This Simple Kitchen Addition Could Instantly Reduce Visual Clutter, and it's a Place You're Probably Overlooking

Sink caddies aren't only super functional, but they can be seriously stylish, too

A kitchen sink with a red tiled backsplash
(Image credit: Madeline Harper)

Organizing a kitchen can seem like a never-ending battle. No matter how many clever contraptions, space-saving appliances, or sparkling new systems you introduce, there are always pockets of visual clutter that leave your kitchen surfaces looking unsightly. According to experts, however, there's one specific spot you're probably overlooking, and one simple kitchen addition could solve everything. 

The sink is an element of your modern kitchen that's oft-overlooked, both in the realm of design and in terms of organization. As a primarily functional part of your space, it's easy to forget that they contribute to the look and feel of your space. 

Of course, keeping on top of the dirty dishes is one thing, but the surrounding sponges, scrubbers, and dishwashing liquids are common culprits that contribute to a chaotic and cluttered. Fear not, however - professional organizers say one simple and affordable buy can be the solution you need (and trust us, you'll wonder why you didn't buy one sooner). 

If you haven't cottoned on by now, we're talking about sink caddies. When it comes to how to organize a kitchen, these simple additions are the finishing touch you might not realize you need. If you're wondering why your otherwise satisfyingly neat kitchen looks 'off', the cluttered space surrounding your sink could be the culprit. 

Essentially neat little organizers for storing your dish sponges, hand soaps, and such like, these unsung kitchen heroes can streamline your space for an uber-efficient sink station, and expert organizers are big fans. 

'I love sink caddies because I love when mundane, everyday items can live with intention and even a bit of style,' explains California-based organizer Melissa Gugni. 'Why leave your sad little sponge sitting in a pool of sink water when they can sit on a lovely little dish? ' 

Ben Soreff of House to Home has a few tips when it comes to choosing one, however. 'While sink caddies can be useful, like most organizing solutions the devil is in the details,' he says. 'For those caddies that usually sit on the counter, we see the bottomless pit challenge, where smaller items can fall to the bottom of any open container never to be seen again. Instead of buying a caddy first, review your items and decide what should live in there, and remember that since these items will live out on the counter, we want to only store frequently used items.'


♬ Little Things - Adrian Berenguer

They're not just super functional kitchen sink additions, either - these days kitchen caddies can be seriously stylish, too, as demonstrated by the TikTok shown above. That said, both Ben and Melissa are quick to note that you shouldn't sacrifice practicality for style.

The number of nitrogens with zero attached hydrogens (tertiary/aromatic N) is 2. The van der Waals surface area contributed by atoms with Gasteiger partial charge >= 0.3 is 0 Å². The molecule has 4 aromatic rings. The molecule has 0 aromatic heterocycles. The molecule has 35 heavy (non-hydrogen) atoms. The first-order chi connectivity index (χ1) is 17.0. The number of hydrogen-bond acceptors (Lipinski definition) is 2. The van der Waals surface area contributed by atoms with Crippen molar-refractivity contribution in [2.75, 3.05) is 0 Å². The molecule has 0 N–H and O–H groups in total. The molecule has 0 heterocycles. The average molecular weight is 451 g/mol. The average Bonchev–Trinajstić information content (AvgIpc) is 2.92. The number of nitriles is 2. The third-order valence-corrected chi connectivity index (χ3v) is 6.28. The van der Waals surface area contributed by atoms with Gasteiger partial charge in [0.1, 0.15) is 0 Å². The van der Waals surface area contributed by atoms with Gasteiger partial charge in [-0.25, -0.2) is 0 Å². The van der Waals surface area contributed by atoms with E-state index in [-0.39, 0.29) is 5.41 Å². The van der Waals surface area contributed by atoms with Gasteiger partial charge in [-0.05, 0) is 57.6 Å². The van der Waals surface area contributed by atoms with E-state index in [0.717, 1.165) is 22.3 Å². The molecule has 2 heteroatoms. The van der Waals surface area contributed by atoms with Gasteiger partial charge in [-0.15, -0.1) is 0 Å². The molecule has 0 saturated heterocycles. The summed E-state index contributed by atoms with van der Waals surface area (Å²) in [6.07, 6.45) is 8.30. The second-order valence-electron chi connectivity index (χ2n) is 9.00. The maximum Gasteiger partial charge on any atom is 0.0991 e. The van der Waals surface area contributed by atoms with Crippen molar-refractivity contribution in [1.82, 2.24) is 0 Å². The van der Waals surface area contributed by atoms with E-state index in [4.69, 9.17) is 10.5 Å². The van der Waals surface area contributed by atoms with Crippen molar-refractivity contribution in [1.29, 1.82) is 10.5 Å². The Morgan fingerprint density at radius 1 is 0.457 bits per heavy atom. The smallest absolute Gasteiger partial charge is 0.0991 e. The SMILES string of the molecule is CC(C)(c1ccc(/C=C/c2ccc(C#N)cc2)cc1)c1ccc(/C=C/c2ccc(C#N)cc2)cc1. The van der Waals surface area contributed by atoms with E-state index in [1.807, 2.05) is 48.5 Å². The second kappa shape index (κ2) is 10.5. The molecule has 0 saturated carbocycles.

'While I think the caddy in the TikTok is beautiful, it might be a bit precious for real life,' says Melissa. 'Using it as an inspiration, I recommend using a small glass or lucite tray to hold necessities like soap and sponges. Thrift stores are a great place to find a special dish or tray that makes you happy. I once found an unusually large ashtray at a vintage clothes store that I used as a caddy until it sadly broke. The key is to find one large enough to hold sink-side necessities but not so large that it takes up valuable real estate or collects random things.' 

Wherever you decide to source a caddy and however you decide to style it, don't fall foul of neglecting this element of your kitchen - it could just be the key to the organized, streamlined kitchen of your dreams. 

Color & Trends Editor

Lilith Hudson is the Color & Trends Editor at Livingetc. Writing news, features, and explainers for our digital platform, she's the go-to person for all the latest micro-trends, interior hacks, and color inspiration you need in your home. Lilith discovered a love for lifestyle journalism during her BA in English and Philosophy at the University of Nottingham where she spent more time writing for her student magazine than she did studying. After graduating, she decided to take things a step further and now holds an MA in Magazine Journalism from City, University of London, with previous experience at the Saturday Times Magazine, Evening Standard, DJ Mag, and The Simple Things Magazine. At weekends you'll find her renovating a tiny one-up, one-down annex next to her Dad's holiday cottage in the Derbyshire dales where she applies all the latest design ideas she's picked up through the week.